Visitors to Europe can’t be blamed for thinking their favorite places are naturally and automatically accessible, warm, and welcoming. But behind every popular destination is the star-maker machinery–the marketing people who are creating the stories that attract the likes of us.

Costa Brava, in Spain’s northeast Catalunya region, can boast about its culture, food, and gorgeous, rocky, wild coast. But people in the know will also talk about Jaume Marin, Marketing Director at Costa Brava Girona Tourist Board. He’s the guy responsible for bringing “Game of Thrones” to film in the area. He’s campaigning to bring the 2022 Ryder (golf) Cup to Costa Brava. And twice he’s hosted the Travel Blogger Exchange (TBEX) Europe conference (the first in Girona in 2012, and the second in Lloret del Mar in 2015).

In short, Marin has done his work. He’s capitalizing on the region’s cultural and gastronomic laurels by building eco-tourism and creative visitor experiences. Meanwhile he continues his energetic participation in tourism and social media circles. All this from a small region that competes on the world tourism stage with entire countries and continents. We grabbed a few minutes to talk with Jaume recently to learn what sparks his enthusiasm.

TOURISM IN GIRONA AND COSTA BRAVA

FWT: What is it about Costa Brava that makes it so appealing, and what’s the fastest growing area of tourism?
JAUME: Nature is the fastest growing–including all the activities related to nature. Thirty-three percent of our area is protected land. We have seven natural parks. The natural environment is a large segment of tourism, so its benefit goes way beyond the protection itself.  Promoting tourism based on these natural areas is a fine balance.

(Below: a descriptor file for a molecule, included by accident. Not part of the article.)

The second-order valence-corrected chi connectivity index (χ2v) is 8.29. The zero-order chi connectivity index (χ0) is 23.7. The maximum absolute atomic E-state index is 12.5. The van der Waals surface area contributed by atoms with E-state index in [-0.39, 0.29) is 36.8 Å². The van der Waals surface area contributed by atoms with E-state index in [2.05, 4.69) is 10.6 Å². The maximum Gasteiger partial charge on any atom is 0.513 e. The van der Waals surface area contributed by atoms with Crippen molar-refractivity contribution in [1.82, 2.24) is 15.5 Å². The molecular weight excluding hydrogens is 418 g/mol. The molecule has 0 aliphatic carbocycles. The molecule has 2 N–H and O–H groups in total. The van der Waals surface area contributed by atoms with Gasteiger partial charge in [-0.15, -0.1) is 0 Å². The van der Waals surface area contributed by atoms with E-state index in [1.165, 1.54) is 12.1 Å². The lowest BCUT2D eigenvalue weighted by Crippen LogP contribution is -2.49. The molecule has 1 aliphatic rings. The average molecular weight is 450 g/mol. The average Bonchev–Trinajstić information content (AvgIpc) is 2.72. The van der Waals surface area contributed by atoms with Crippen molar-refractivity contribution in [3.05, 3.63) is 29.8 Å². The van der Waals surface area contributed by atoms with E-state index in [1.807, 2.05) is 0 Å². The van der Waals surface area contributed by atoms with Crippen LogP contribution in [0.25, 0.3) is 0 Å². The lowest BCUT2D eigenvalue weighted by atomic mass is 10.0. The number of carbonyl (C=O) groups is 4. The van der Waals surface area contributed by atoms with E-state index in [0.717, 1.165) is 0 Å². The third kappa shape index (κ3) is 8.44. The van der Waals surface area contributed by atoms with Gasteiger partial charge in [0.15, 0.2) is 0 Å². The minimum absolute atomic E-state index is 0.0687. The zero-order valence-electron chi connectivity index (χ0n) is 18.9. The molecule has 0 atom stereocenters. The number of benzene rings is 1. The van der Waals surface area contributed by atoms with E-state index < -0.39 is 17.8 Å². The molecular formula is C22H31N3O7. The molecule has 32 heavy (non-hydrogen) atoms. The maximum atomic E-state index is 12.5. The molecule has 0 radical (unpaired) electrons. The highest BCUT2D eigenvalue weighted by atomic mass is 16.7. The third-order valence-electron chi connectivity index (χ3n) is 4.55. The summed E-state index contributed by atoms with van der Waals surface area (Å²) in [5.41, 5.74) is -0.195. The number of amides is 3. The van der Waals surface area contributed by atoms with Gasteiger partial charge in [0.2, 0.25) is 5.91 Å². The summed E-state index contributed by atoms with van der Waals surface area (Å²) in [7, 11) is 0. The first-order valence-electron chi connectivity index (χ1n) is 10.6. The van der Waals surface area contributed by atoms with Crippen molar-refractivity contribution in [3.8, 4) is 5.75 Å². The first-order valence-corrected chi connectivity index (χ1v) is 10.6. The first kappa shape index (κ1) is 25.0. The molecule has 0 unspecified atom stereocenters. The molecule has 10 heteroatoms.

Not too long ago, everyone who came here wanted to be lying on the beach. Now they want active [holidays]. For us, that means not just nature, but culture and gastronomy. People combine activities. Here we have the highest concentration of Michelin star restaurants in the Mediterranean, and a lot of celebrity chefs.

Costa Brava Spain

Olives and seafood from Costa Brava, the culinary center of Spain

FWT: Where are your visitors coming from, primarily?
JAUME: Most are European, and more than 70 percent come by road. After visitors from Spain, next are French, German, then from the UK, Benelux, Holland, Italy.  But a growing percentage of visitors are American. Many Americans come for cycling and hiking. We are also seeing longer stays.

FWT: How do you account for your success in spite of the difficult economy of Spain?
JAUME: Of course the crisis has been everywhere, but we are not feeling it so much. We have four percent growth. The good thing is that we attract European and foreign markets. More than 90 percent of our promotional budget has been directed outside Spain, so this helps us. Now the Russians are suffering. So that is one down market, but at the same time the American market is growing, so we keep a balance.

FWT: How are you balancing your efforts within the region and still working with the greater Spanish tourism board?
JAUME: Catalunya is the leading destination of tourism in Spain, attracting 25 percent of all visitors to Spain. And that is largely visitors to Barcelona. And then there’s Costa Brava. The new train [the high speed Paris-Barcelona route launched a couple years ago] has changed things, and especially opened the area up with the French. On the new train, it’s 37 minutes from Barcelona to Girona. Now it’s like a neighborhood, so easy to visit. We are the premium brand within Spain. Companies are doing well, restaurants are helping, [the artist Salvador] Dali is of interest. Everyone is aligned. We are happy.

Costa Brava and Girona Tourism, Spain

Jaume Marin, Marketing Director, Costa Brava and Girona Tourism, Spain

In tourism offices, the thinking used to be like shop attendants: we open the doors and people come in. Now we need to go and look for tourists. We need to compete. We need to invest.